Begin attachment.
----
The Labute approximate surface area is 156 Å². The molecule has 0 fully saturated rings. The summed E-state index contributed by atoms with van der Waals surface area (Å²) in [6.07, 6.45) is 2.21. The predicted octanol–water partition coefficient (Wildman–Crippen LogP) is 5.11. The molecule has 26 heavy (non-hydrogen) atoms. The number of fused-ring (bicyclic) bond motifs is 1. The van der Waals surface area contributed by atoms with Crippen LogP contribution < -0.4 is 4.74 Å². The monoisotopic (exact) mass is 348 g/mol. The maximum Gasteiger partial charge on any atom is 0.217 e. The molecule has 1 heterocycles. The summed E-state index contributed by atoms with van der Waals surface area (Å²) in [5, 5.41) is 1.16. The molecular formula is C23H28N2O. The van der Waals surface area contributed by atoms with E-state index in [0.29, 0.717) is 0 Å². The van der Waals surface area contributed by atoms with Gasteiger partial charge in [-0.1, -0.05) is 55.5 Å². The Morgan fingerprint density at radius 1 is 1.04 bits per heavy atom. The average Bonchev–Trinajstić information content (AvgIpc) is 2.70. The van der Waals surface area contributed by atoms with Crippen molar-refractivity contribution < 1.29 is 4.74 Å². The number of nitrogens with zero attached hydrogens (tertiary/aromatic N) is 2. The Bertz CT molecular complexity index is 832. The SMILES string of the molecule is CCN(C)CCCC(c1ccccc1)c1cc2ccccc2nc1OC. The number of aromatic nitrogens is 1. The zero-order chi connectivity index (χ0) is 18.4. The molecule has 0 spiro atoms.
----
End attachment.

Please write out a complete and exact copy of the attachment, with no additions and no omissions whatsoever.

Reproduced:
The Labute approximate surface area is 156 Å². The molecule has 0 fully saturated rings. The summed E-state index contributed by atoms with van der Waals surface area (Å²) in [6.07, 6.45) is 2.21. The predicted octanol–water partition coefficient (Wildman–Crippen LogP) is 5.11. The molecule has 26 heavy (non-hydrogen) atoms. The number of fused-ring (bicyclic) bond motifs is 1. The van der Waals surface area contributed by atoms with Crippen LogP contribution < -0.4 is 4.74 Å². The monoisotopic (exact) mass is 348 g/mol. The maximum Gasteiger partial charge on any atom is 0.217 e. The molecule has 1 heterocycles. The summed E-state index contributed by atoms with van der Waals surface area (Å²) in [5, 5.41) is 1.16. The molecular formula is C23H28N2O. The van der Waals surface area contributed by atoms with E-state index in [0.29, 0.717) is 0 Å². The van der Waals surface area contributed by atoms with Gasteiger partial charge in [-0.1, -0.05) is 55.5 Å². The Morgan fingerprint density at radius 1 is 1.04 bits per heavy atom. The average Bonchev–Trinajstić information content (AvgIpc) is 2.70. The van der Waals surface area contributed by atoms with Crippen molar-refractivity contribution < 1.29 is 4.74 Å². The number of nitrogens with zero attached hydrogens (tertiary/aromatic N) is 2. The Bertz CT molecular complexity index is 832. The SMILES string of the molecule is CCN(C)CCCC(c1ccccc1)c1cc2ccccc2nc1OC. The number of aromatic nitrogens is 1. The zero-order chi connectivity index (χ0) is 18.4. The molecule has 0 spiro atoms.